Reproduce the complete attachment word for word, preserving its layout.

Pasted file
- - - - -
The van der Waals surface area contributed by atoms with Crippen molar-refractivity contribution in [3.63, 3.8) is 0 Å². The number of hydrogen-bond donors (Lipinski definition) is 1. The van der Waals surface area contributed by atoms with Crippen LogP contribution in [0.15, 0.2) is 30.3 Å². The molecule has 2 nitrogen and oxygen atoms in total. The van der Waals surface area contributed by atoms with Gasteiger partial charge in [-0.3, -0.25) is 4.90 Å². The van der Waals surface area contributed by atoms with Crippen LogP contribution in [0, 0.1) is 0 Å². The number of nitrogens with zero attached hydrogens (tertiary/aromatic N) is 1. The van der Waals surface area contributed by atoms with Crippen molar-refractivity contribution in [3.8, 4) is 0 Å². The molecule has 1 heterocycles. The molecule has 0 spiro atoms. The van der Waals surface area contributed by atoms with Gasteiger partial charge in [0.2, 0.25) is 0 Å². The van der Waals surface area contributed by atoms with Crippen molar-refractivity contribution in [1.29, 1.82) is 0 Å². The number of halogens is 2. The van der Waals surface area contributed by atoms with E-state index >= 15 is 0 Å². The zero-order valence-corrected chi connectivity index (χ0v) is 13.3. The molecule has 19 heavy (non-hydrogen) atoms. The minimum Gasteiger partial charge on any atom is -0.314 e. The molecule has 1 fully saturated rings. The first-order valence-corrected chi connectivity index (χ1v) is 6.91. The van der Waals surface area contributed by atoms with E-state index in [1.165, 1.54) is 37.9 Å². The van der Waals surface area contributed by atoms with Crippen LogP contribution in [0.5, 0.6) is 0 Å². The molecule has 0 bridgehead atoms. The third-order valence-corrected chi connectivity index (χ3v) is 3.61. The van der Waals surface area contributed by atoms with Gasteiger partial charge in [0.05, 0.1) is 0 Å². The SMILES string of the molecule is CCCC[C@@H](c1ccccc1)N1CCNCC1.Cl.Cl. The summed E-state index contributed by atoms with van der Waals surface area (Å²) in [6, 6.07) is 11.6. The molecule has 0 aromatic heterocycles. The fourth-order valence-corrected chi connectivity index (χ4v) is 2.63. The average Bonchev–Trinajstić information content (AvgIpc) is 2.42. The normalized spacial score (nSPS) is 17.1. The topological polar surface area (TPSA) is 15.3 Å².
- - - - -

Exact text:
The van der Waals surface area contributed by atoms with Crippen molar-refractivity contribution in [3.63, 3.8) is 0 Å². The number of hydrogen-bond donors (Lipinski definition) is 1. The van der Waals surface area contributed by atoms with Crippen LogP contribution in [0.15, 0.2) is 30.3 Å². The molecule has 2 nitrogen and oxygen atoms in total. The van der Waals surface area contributed by atoms with Gasteiger partial charge in [-0.3, -0.25) is 4.90 Å². The van der Waals surface area contributed by atoms with Crippen LogP contribution in [0, 0.1) is 0 Å². The number of nitrogens with zero attached hydrogens (tertiary/aromatic N) is 1. The van der Waals surface area contributed by atoms with Crippen molar-refractivity contribution in [3.8, 4) is 0 Å². The molecule has 1 heterocycles. The molecule has 0 spiro atoms. The van der Waals surface area contributed by atoms with Gasteiger partial charge in [0.2, 0.25) is 0 Å². The van der Waals surface area contributed by atoms with Crippen molar-refractivity contribution in [1.29, 1.82) is 0 Å². The number of halogens is 2. The van der Waals surface area contributed by atoms with E-state index >= 15 is 0 Å². The zero-order valence-corrected chi connectivity index (χ0v) is 13.3. The molecule has 19 heavy (non-hydrogen) atoms. The minimum Gasteiger partial charge on any atom is -0.314 e. The molecule has 1 fully saturated rings. The first-order valence-corrected chi connectivity index (χ1v) is 6.91. The van der Waals surface area contributed by atoms with E-state index in [1.165, 1.54) is 37.9 Å². The van der Waals surface area contributed by atoms with Crippen LogP contribution in [0.5, 0.6) is 0 Å². The molecule has 0 bridgehead atoms. The third-order valence-corrected chi connectivity index (χ3v) is 3.61. The van der Waals surface area contributed by atoms with Gasteiger partial charge in [0.05, 0.1) is 0 Å². The SMILES string of the molecule is CCCC[C@@H](c1ccccc1)N1CCNCC1.Cl.Cl. The summed E-state index contributed by atoms with van der Waals surface area (Å²) in [6, 6.07) is 11.6. The molecule has 0 aromatic heterocycles. The fourth-order valence-corrected chi connectivity index (χ4v) is 2.63. The average Bonchev–Trinajstić information content (AvgIpc) is 2.42. The normalized spacial score (nSPS) is 17.1. The topological polar surface area (TPSA) is 15.3 Å².